The moment you get on a plane to China the search for H1N1, the swine flu, is on. You are peppered with questions before landing, you walk through a metal detector that has been jerry rigged to measure your temperature, and health officials coral you into a room marked “quarantine” if you look tired. This happened to one of our students who was tired because she had been traveling for over 24 hours.
The hysteria amped up when I brought a student to the hospital with nausea and a fever a day later After testing her blood and taking her temperature they told us that she had to stay in the hospital that night until a throat swab could be done and an H1N1 test came back negative. I protested because I had 12 other students back at the hotel waiting for me and I could not leave this one in the hospital without a translator. However, we had set a chain of events into motion that was now being monitored by provincial officials.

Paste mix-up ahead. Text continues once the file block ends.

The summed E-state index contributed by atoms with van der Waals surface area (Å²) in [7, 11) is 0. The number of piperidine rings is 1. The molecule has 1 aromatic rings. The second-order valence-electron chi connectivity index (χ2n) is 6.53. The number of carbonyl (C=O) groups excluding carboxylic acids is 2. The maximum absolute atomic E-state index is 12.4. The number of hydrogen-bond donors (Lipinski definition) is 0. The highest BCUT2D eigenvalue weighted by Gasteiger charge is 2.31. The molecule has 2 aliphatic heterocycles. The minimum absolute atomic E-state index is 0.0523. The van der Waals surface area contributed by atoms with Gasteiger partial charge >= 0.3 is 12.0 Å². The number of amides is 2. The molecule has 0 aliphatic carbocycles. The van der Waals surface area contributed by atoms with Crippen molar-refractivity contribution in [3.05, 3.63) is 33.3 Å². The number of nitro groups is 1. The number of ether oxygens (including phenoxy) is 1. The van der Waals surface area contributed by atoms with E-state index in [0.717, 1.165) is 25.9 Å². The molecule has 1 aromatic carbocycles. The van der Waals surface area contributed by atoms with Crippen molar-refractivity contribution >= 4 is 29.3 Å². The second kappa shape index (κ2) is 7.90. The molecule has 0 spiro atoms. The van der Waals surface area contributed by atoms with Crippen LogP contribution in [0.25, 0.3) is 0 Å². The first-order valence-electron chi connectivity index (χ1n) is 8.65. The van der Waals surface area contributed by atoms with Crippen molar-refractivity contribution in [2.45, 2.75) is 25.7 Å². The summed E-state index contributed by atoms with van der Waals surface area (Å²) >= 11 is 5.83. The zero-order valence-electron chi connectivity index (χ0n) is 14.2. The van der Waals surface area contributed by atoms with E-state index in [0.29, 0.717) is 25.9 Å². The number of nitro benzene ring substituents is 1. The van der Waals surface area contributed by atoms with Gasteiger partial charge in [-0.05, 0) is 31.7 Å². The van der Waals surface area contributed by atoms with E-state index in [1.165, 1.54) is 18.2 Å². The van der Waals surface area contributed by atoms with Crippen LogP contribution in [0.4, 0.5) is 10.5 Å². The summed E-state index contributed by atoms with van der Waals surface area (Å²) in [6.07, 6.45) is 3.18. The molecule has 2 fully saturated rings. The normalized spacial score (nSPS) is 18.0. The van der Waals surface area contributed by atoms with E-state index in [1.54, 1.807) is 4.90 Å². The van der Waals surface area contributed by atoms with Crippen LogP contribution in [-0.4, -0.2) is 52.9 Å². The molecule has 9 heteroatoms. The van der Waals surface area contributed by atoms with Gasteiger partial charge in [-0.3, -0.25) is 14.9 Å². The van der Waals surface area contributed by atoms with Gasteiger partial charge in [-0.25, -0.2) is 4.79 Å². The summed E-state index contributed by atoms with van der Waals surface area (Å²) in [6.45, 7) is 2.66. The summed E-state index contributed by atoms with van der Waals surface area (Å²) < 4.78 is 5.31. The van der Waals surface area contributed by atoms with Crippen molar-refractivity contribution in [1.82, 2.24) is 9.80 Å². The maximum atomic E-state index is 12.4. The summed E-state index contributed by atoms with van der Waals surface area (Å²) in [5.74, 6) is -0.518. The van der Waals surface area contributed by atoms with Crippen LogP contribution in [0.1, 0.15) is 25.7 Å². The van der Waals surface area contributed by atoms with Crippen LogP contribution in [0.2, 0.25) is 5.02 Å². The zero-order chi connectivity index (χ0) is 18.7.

Over the next 24 hours the student was quarantined, or “jailed” as she put it, in one of the most sparsely furnished rooms. She slept on a bed with many-day old sheets in a room that was painted white but had the stains of years of dirt and disease on the walls. The windows were barred, keeping her in but not keeping the mosquitoes out. The walls of every room were covered with charts screaming “H1N1”, reminding you to wash your hands, showings images of Caucasian women coughing clouds of disease, and telling doctors and patients alike the chain of care and command as the disease progresses.
24 hours later, 3 IV drips later, 15 phone calls later and 4 doctor changes later, the H1N1 diagnosis came back negative and we were allowed to go home.